As some of you know, I try to keep up with medical research that is related to my personal-injury law practice. This research may pertain to new diagnostic techniques, the efficacy of injury treatment protocols, improving injury outcomes using alternative medicine, etc… Although sometimes I summarize medical abstracts I happen to find generally interesting.
Published in February 2015 – University of Pittsburgh School of Medicine Article
For those with severe injuries that require amputations: Researchers, with a grant from the White House and DARPA (the advanced military projects group), at University of Pittsburgh School of Medicine are starting a project with five volunteers essentially plugging prosthetic arms into the spinal cord (connecting the prosthesis to the nerve areas known to innervate the upper extremities) to continue the development of naturally moving, working and (incredibly) feeling prosthetic limb technology. The scientists involved are excited at the possibility of a prosthetic hand providing neuro-feedback giving the injured person detailed phantom-limb sensations which would allow for the better intuition needed for fine-motor coordination activities such as gently hold an egg, turn a stuck door knob and hold a pen – actions that are currently nearly impossible with existing and cumbersome artificial-limb technology.
Published in March 2015 – Journal of Clinical Pain.
The World Health Organization recognizes acupuncture as effective complimentary treatment for back pain, headaches, and hypertension, among other ailments. A growing body of research links one’s psychological outlook with long-term back pain related disabilities. In essence – it’s not just the needles doing the trick: the person’s psychological disposition towards the treatment is apparently an important factor. In this study, people who associated acupuncture akin to voodoo medicine were less likely to report long-term benefits as their treatment continued.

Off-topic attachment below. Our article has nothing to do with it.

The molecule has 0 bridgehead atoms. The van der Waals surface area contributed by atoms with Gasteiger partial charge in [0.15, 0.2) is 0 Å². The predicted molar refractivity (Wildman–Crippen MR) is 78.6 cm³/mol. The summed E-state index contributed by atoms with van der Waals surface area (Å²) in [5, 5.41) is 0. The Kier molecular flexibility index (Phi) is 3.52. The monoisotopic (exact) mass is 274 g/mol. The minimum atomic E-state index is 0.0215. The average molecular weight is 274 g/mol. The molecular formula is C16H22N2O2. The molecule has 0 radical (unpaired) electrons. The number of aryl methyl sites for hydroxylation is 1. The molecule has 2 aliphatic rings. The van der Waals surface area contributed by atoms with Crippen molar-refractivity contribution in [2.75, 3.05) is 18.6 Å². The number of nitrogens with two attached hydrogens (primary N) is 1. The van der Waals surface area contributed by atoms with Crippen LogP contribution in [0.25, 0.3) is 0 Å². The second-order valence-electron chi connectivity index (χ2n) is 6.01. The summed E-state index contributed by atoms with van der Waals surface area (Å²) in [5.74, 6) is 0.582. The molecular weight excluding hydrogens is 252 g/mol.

Published in March 2015 – Carnegie Mellon University Article
Researchers at Carnegie Mellon are proving what monks and yogis have known for a thousand years – mindfulness training and meditation can improve a broad range of physical and mental health maladies. The research suggests (but has not yet proven) that mindfulness influences health through stress-reduction pathways in the brain. When we experience stress, prefrontal cortex activity decreases (this is the area responsible for conscious planning) while brain activity in the hypothalamus, amygdala and cingulate cortex increases (these areas are responsible for our chemical stress response). The Carnegie Mellon research suggests that mindfulness/meditation training reverses these stress cycles, which is important because continuous increases in stress has already been linked to depression, slower injury recovery, and cardiovascular health.
Published in March 2015 – British Psychological Society
Simply put – MRIs are disasters for the claustrophobic and generally uncomfortable for everyone. Simply laying still for 30 minutes is difficult in and of itself. But properly documenting a spine injury or a shoulder / knee ligament tear after a car accident or slip and fall requires an MRI scan, sometimes multiple MRI scans. When the patient moves the image is not as clear and the radiologist has a more difficult time diagnosing the injury. This can make my job as a personal-injury lawyer all the more difficult. This study provided one group of people already scheduled for an MRI with a short DVD video with detailed relaxation and mindfulness techniques and encouraged the participants to practice the techniques prior to the MRI. The other group was not provided with this material. In the group provided with relaxation techniques over 85% of the group performed a successful MRI. In the control group, less than 55% were as successful. These findings may significantly impact health-care quality and costs.
June 2008. Dr. Michael J. Wan, B.Sc. from The Toronto Western Research Institute reported that: head and neck trauma, which can cause direct spinal cord compression or contusion, can trigger the onset of symptoms in previously-asymptomatic Chiari Type I Malformations. It is believed this happens by the trauma damaging sensitive cerebellar tonsils that have herniated into the upper cervical spinal canal. In head injury cases, the increase in cranial pressure might exert a downward pressure on the brain and exacerbate the pre-existing cerebellar-tonsil herniation through the foramen magnum.
Most Chiari I Malformations are congenital defects that remain asymptomatic until an exacerbating injury occurs – such as whiplash or head trama from a car accident or slip and fall. The most common symptom of Chiari I Malformations are recurrent suboccipital headaches, aggravated by physical activity, coughing and other rapid maneuvers. Other Chiari I malformation symptoms include: visual disturbances, dizziness, vertigo, and loss of coordination. Because these symptoms can indicate many other potential sources, pain stemming from Chiari I Malformation often go un or misdiagnosed.